FIPOF; prior convictions; crimes of violence
Conspiracy to commit robbery is a crime of violence under U.S.S.G. 2K2.1(a)(2).
“James puts to rest any doubt about whether answering the question ‘are inchoate offenses included?’ conflicts with the text. The Supreme Court held in James that attempted burglary (an inchoate offense) is a ‘violent felony’ for the purpose of §924(e)(2)(B)(ii). As we related above, James does not tell us whether conspiracy to commit a violent felony is treated as a violent felony. But James does show that there is no conflict between the text of §924(e)(2)(B)(ii), or §4B1.2(a), and a rule treating an inchoate offense the same as the substantive offense. If treating substantive and inchoate offenses alike created a conflict, then James would have come out the other way. Instead it grouped attempt with the substantive crime—and it found support in the Sentencing Commission’s note to §4B1.2, quoting with approval, 550 U.S. at 206, the very language equating attempts and conspiracies that Raupp wants us to ignore.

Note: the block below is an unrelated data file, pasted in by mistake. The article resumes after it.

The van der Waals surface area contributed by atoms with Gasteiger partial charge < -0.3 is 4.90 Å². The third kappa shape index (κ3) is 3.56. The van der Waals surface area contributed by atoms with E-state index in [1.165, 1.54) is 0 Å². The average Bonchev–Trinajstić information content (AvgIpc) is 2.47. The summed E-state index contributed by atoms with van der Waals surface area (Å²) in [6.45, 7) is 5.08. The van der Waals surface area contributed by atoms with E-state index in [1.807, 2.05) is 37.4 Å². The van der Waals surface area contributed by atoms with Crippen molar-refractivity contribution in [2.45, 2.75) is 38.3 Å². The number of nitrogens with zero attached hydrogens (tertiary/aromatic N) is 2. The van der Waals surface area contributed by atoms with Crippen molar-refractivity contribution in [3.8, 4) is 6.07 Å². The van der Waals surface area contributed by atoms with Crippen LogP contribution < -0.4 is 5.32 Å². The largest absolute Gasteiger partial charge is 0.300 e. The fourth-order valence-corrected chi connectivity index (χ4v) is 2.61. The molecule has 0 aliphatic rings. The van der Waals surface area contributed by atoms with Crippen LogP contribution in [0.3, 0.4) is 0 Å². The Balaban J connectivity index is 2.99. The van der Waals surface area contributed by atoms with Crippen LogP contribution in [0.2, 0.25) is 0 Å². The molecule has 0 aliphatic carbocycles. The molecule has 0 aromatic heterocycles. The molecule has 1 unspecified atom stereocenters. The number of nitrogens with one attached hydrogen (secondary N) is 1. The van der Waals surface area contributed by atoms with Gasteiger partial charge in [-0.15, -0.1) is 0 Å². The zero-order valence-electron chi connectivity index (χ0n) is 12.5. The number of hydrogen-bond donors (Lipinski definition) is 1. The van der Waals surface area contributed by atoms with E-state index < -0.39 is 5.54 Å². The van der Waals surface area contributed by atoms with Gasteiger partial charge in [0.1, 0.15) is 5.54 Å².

See also Kawashima v. Holder, 132 S. Ct. 1166, 1172–73 (2012) (treating the offense of aiding and abetting a violation of tax laws as having the same attributes as the underlying substantive offense).”
11-2215 U.S. v. Raupp
Appeal from the United States District Court for the Southern District of Indiana, Pratt, J., Easterbrook, J.